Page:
Permanent solution to extremism

November 4, 2018

A day after the government reached a written agreement with leaders of the nationwide sit-ins, Information Minister Fawad Chaudhry in an interview with the BBC said the agreement reached between the government and violent protesters who demonstrated against the acquittal of Asia Bibi was “firefighting” and not a permanent solution to the larger problem of extremism saying further that we need to take steps against extremism, against such kind of violent protesters and we need to come up with a permanent solution. Right now this is not a cure; this is firefighting what we are doing, adding up that the Pakistan Tehreek-e-Insaf (PTI) government is committed to the cure, which is “the real thing”. Pakistan has developed its identification as a Muslim nation in the world and is not facing any major identity problem. All state institutions have to understand that extremist religious groups cannot add anything new to the bond between state and society. Pakistan already has an all-inclusive social contract in the form of its Constitution, which needs to be made operative in all state and social affairs. The government has to take up a clear policy against all hatemongering and extremist groups in the country, and take legal and administrative measures to control their activities. The government can check with all the policy documents on countering violent extremism produced during the last few years. The preceding government was hesitant to implement these policies, but the shifting nature of the menace requires urgent action. The state must not outsource both religious and national identity narratives to different ­religious actors, as they use them to expand their influence in society. The state believes that religion can unite the nation and can generate a unified society, but religious actors use this concept to prop up their own objectives and aims, which are mainly rooted in their sectarian and religious filaments. That is why religiously goaded outfits, including their political wings, have not only failed the state’s ideological project but have also damaged the common good of society, which is the real force that stands for the society’s sustainability, for the good of all, as well as its weakest and most ­vulnerable members. State conciliation only gives oxygen to extremist groups, adding to their bargaining power. This is the main reason behind the wave of higher level of intolerance and extremism in the country compared with other Muslim countries like Indonesia, Bangladesh, Central Asian states, Turkey etc. In these countries, religious groups cannot hold the system hostage or control the national narrative. These countries invest in ­religious scholarship and do not promote certain religious groups.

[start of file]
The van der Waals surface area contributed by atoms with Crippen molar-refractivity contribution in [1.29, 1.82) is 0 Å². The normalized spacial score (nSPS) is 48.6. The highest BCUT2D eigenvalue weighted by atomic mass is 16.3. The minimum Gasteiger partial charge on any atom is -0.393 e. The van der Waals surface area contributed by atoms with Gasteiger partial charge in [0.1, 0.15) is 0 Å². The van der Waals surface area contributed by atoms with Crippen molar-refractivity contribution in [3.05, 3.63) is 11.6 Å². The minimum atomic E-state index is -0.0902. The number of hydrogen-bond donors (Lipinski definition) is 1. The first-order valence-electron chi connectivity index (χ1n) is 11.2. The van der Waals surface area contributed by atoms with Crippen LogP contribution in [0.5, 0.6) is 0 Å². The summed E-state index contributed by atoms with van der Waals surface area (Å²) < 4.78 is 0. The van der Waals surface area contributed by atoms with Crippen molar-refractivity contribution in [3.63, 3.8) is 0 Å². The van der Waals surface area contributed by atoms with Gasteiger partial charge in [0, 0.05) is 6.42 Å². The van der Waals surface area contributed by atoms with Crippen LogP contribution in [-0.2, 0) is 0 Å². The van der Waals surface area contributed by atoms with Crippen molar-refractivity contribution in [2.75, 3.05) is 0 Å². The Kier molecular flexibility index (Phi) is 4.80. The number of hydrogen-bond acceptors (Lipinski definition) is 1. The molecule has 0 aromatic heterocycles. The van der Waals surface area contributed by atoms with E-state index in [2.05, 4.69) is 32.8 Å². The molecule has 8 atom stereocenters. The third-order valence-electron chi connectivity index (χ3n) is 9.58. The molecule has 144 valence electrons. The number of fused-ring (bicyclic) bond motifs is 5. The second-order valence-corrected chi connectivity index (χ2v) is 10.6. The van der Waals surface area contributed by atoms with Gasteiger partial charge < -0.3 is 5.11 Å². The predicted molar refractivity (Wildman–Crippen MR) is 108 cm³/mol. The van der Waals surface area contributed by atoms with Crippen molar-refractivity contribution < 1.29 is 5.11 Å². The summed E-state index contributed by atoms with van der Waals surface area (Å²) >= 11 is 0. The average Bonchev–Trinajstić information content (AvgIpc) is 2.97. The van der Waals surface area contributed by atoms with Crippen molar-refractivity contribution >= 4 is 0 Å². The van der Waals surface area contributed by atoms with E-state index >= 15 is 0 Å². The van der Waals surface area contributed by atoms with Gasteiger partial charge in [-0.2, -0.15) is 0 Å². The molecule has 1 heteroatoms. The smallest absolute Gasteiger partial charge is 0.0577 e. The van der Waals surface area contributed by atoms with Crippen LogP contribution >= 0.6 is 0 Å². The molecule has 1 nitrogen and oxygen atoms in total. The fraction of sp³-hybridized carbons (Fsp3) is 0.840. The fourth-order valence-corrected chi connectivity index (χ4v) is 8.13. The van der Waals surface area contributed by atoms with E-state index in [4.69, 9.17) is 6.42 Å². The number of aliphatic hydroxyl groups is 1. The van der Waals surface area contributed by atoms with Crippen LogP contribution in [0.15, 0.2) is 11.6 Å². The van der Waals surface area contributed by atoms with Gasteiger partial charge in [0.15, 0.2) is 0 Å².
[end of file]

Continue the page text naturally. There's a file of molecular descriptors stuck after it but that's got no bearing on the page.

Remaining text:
Pakistan should come up with strategy to invest in ­religious scholarship rather than favoring certain religious groups.